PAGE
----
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ckcttmstftuje whjcti he often spoke of with the warnftjestgratitude and pleasure . As long as ever the state of his health would permit , he was a constant and exemplary attendant on , tjhe public exercises of religion . He felt a very Warm interest in the welfare of the religious
society to which be belonged , and took particular pleasure in superintending and directing any work that was to be dune about the chapel , a task that was always assigned him by his fellow-worshipers . Although his Catholicism was unbounded , and he ldved , as he was loved by most ,
good men of all parties and denominations , he was a firm Dissenter and a steady , consistent Unitarian , using that term in its broad ^ legitimate sense , i . e . as comprehending all who pray to God the Father only , through Jesus Christ our Lord . Mr . Wood married Miss Jackson , of
Leeds , one of the best of women , and to whom he was always a most kind and affectionate husband . He was particularly distinguished by the tender attention lie paid her during a heavy affliction , under which she laboured for many years , in the latter tiart of her life . She died
about seven years ago . By her he had two sous , who survive him , and by whom their father's memory will be ever held dear . By the wise and judicious treatment of them he adopted , by making himself their companion and friend , he rendered his intercourse with them
delightful , their home desirable and happy , and fornicfd them to usefulness and repectabilhy . As Mr . Wood ' s life had been honourable , useful and pious , his death , as might be expected , was attended by that peace which marks the end of the perfect and upright man . One
circumhad not paid this feeble tribute of grateful respect to the memory of thte good man . He hopes , also , to be excused if lie uses the present as an opportunity to express his best wishes for the prosperity and happiness of the religious society assembling at the Upper Chapel . Sheffield , ' and - for
the abundant success of the labours of their present excellent minister . From the fathers of the present members of that body , perhaps from some few present remaining members themselves , he received the most kind and friendly attentions , during his residence in their
neighbourhood in ear ) y life ; arid ^ Vvhile memory lasts , ( he recollection of me many delightful h <> njrs die has passed among them , both in til * house of God and the enjoyment of private social intercourse , will *> e ever dear- while his hear * ca r * breathe a wish , its md&t fervent wishes will be *> reathe 4 for * h « welfare of tliafc society .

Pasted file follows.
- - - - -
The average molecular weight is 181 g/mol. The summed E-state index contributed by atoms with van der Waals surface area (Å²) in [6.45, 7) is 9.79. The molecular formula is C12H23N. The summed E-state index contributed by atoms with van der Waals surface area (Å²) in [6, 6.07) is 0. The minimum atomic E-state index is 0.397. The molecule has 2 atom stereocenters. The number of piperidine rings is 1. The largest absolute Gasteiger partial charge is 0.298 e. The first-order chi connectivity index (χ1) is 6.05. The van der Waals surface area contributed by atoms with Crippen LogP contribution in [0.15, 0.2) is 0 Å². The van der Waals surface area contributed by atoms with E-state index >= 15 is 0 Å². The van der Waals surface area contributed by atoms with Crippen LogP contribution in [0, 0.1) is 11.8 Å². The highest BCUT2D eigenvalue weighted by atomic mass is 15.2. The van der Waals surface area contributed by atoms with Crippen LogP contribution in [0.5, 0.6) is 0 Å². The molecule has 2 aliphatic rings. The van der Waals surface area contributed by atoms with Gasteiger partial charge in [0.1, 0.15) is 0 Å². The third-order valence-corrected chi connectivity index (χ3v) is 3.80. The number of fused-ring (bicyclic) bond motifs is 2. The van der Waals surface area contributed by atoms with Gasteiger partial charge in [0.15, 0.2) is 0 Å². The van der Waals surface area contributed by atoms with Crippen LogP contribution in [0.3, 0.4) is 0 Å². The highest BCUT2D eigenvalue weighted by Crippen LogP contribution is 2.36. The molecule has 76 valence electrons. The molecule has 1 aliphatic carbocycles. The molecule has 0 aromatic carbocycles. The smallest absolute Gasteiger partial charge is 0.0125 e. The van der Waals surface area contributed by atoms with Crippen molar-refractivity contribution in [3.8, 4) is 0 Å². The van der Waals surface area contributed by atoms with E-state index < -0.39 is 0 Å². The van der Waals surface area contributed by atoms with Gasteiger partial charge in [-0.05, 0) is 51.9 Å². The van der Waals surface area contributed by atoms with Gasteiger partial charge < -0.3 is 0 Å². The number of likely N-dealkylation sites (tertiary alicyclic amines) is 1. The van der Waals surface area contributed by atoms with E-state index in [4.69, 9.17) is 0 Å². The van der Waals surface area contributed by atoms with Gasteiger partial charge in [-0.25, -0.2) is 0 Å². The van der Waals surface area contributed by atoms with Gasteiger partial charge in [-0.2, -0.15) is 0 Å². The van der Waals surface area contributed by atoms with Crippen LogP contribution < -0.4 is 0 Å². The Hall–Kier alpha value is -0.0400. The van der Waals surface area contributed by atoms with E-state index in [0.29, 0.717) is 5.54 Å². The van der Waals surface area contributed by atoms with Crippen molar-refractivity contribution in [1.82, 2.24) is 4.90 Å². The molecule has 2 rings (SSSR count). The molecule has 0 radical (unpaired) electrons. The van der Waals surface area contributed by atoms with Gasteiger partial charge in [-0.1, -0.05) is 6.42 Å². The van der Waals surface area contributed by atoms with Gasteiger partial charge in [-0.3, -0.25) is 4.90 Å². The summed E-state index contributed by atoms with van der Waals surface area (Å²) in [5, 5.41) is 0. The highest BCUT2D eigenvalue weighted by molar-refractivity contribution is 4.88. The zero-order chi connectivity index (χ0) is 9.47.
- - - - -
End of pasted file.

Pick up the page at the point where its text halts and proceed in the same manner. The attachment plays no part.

stance deserves particular notice ; after he found himself , from the iriftrtnfties of age , incapable of attending much to business , he spent a very considerable portion of his time in the |> erusai of the Scriptures , and , in a peculiarly neat and legible hand , transcribing , in
well-arranged and orderly sections , those passages which most struck him . This practice , as he observed to the writer of this account , he found of great service to him under the weakuess with which the approach of mortality was attended . "I
cannot now reason much , " said he , " but different passages of Scripture are often occurring to wy mind , and afford me suitable and unspeakable consolation . " He could look up to his heavenly Father , and say ,
" When nature sinks and spirits droop > Tby promises of grace Are pillars to support my hope , And there I write thy praise . " Thus lived and thus died this excellent man ! By his decease many persous have been deprived of aq esteemed
acquaintance ; some of a valuable beloved relative ; the Christian society to which he belonged of a consistent , greatly-respected , and its oldest member ; and what is of greater moment still , the world has lost an honest man . But the day is coming when they shall see him again ! May all who
knew and respected him imitate his virtues ; that their latter end may be like his . And when they shall hate accomplished their appointed course of duty and trial , may they , like t » im , have only to wait for their reward , from the Captain of their salvation . W . A . Bury , Nouember 22 , 1823 .
~ - November 13 , in his 66 th year , Mr . Charles Taylor , late of Hat Con Garden , London . He was for many years the Editor and Principal Contributor of the Literary Panorama . He distinguished himself in the Baptist Controversy , by publishing " Facts and Evidences on the Subject of Baptism . " The public are iddebted to him for a new and improved 'edition of Dr . Wellss useful bo ^ k on
Scripture Geography . But his most valuable work is Calinet ' s Dictionary , which he published with Facts and Illustrations , &c . It is thought that the labour of getting a fourth and much-iuiproved edition of that woi'lc through the press hastened his dissolution .
Obituary . —Mr . Charles T < iylot .- < - Thomas Lord Erskine . 733
^^^^^^^^^^^^^^^^^ - r * 17 , at Almondale * in Scotlandf in his 75 th year , the Right Hoii . Thomas Lord Erskine . ( Of this distinguished advocate aiid friend bf Liberty , * we shall
Monthly Repository (1806-1838) and Unitarian Chronicle (1832-1833), Dec. 2, 1823, page 733, in the Nineteenth-Century Serials Edition (2008; 2018) ncse.ac.uk/periodicals/mruc/issues/vm2-ncseproduct1791/page/53/